The 27-year-old trail runner from Colorado won the Leadville 100 last year.
The trails in Colorado’s Roaring Fork Valley provide a constant source of inspiration for Carbondale resident Ashley Arnold, who got into trail running and racing when she moved to Colorado after college. Even though she admits to “knowing nothing” when she first started, Arnold had enough grit and natural talent to run her way to podium finishes, including first at her first 50K, the 2008 Dizzy Fifties in Alabama, with a time of 5:10:14. She also finished on top at her first 50-miler, Colorado’s Collegiate Peaks, in 2010, and had a third place finish in her first attempt at the Leadville 100. After winning Leadville in 2013, the 27-year-old is still running for the love of it. Her goals for 2014 and beyond include bettering her 20:25:43 time at Leadville and running the Ultra Trail du Mont Blanc and Western States.
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What’s life been like since you won the Leadville 100 in August?
I feel like I recovered pretty quickly, but I didn’t race again until The North Face Endurance Challenge 50-miler in San Francisco this past December (after DNFing due to a nasty tumble in 2012, Ashley ran an 8:19:54, good for 11th place in 2013). I took the fall to enjoy running. I don’t feel more pressure from others just because I won Leadville. Instead, I feel the same pressure I always put on myself because I set high expectations. I’m learning how to be tough during a race, when to go harder and when to coast. I feel like I’m still experimenting.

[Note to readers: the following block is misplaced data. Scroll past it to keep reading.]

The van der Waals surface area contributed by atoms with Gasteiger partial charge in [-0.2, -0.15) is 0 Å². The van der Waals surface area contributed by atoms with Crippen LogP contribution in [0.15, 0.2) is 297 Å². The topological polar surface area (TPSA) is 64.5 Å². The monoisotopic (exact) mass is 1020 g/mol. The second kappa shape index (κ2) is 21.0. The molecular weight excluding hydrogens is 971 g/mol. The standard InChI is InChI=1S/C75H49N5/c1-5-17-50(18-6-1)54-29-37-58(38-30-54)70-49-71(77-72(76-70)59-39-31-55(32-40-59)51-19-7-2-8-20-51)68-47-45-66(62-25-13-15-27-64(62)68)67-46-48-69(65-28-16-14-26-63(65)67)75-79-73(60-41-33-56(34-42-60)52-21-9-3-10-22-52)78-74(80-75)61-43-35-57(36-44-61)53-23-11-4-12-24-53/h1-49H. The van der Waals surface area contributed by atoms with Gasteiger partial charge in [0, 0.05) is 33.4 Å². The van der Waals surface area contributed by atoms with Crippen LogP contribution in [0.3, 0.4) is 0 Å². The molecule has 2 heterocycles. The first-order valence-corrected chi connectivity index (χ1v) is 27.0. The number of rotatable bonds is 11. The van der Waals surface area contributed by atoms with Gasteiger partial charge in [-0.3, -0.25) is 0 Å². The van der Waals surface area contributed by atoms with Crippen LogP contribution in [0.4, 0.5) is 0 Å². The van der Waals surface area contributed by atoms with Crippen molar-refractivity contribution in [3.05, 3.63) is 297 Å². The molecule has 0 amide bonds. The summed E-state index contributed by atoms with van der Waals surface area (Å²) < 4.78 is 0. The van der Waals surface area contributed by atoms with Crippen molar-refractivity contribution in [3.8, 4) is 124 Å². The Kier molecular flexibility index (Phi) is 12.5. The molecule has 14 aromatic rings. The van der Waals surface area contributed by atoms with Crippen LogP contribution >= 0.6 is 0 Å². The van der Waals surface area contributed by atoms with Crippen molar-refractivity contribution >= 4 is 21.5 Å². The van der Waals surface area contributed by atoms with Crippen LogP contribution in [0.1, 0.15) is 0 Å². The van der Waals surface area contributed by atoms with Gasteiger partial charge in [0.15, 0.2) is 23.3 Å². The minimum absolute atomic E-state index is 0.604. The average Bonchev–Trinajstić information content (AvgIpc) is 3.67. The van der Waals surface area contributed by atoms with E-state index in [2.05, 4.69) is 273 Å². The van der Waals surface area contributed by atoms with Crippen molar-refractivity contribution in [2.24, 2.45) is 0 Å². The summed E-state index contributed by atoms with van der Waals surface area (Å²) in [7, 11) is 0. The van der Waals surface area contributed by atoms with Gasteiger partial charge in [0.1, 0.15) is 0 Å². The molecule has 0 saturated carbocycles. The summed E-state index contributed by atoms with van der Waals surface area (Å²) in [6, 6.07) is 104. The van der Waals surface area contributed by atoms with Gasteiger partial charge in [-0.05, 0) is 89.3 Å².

How do you train?
I definitely have an unstructured approach to training. I try to focus on quality over quantity, and did put some emphasis on speed work last fall. I listen to my body and build plans on a week-by-week basis. I like to run doubles and also run a mix of trails and roads — roads are good for speed. I train by mileage and use a GPS to check my miles and pace, but I don’t record a lot.
Do you take time off from running and racing?
Yes! I try to take a whole month off from training — I’ll focus again in February. I run when I feel like it, water run, get back into yoga and dance more. Dancing (Arnold is part of a modern dance company) is a good balance to running, it really opens me up, plus helps develop ankle and leg strength. When I’m not dancing, I miss the balance and my neck and shoulders start to bother me.
Is the life of a professional trail runner all running, massages and hanging out with your legs elevated?
Ha! Not so much, it’s definitely been interesting since I quit my full-time job. I do PR, write, have a sponsorship with The North Face, am starting a trail running clinic for recovering addicts, volunteer at the Carbondale food co-op to get a discount on groceries, and work at a local gift store in exchange for rent. I’m flexible and frugal and always looking for ways to make ends meet. But, I can run whenever I want. I’m trying to create a space that has value for me and is shaped around my passions.
What are some of your race habits?
When it comes to race food, I’m pretty inconsistent. I purposefully try not to be rigid, so I don’t have to carry particular things. But I do like ice-cold coconut water during a race. Bacon is good during races, and I like to eat Bison Epic Bars after long training runs.
One thing I always do when I race is carry a rock — I collect them. For Leadville, I carried a rock that I got on Mount Blanc, that mountain is intoxicating! To make the race cut, rocks have to be lightweight and small. I don’t think I’m superstitious, but the solid strength of a rock resonates with me. I think they hold power, strength and energy. As for selection, it just depends.